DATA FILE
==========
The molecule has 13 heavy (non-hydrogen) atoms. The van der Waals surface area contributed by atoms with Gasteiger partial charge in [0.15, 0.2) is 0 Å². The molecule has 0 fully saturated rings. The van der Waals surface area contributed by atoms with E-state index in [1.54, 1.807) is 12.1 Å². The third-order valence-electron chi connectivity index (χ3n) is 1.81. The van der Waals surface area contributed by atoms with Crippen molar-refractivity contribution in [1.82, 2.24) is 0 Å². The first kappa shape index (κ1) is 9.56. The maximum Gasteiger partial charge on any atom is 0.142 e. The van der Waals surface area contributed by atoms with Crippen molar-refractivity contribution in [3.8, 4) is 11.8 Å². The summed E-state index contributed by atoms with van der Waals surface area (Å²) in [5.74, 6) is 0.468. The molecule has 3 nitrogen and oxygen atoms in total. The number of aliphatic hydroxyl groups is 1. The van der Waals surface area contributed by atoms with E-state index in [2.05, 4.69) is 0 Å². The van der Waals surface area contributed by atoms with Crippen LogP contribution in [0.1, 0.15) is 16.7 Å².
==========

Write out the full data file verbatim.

The molecule has 13 heavy (non-hydrogen) atoms. The van der Waals surface area contributed by atoms with Gasteiger partial charge in [0.15, 0.2) is 0 Å². The molecule has 0 fully saturated rings. The van der Waals surface area contributed by atoms with E-state index in [1.54, 1.807) is 12.1 Å². The third-order valence-electron chi connectivity index (χ3n) is 1.81. The van der Waals surface area contributed by atoms with Crippen molar-refractivity contribution in [1.82, 2.24) is 0 Å². The first kappa shape index (κ1) is 9.56. The maximum Gasteiger partial charge on any atom is 0.142 e. The van der Waals surface area contributed by atoms with Crippen molar-refractivity contribution in [3.8, 4) is 11.8 Å². The summed E-state index contributed by atoms with van der Waals surface area (Å²) in [5.74, 6) is 0.468. The molecule has 3 nitrogen and oxygen atoms in total. The number of aliphatic hydroxyl groups is 1. The van der Waals surface area contributed by atoms with E-state index in [2.05, 4.69) is 0 Å². The van der Waals surface area contributed by atoms with Crippen LogP contribution in [0.1, 0.15) is 16.7 Å².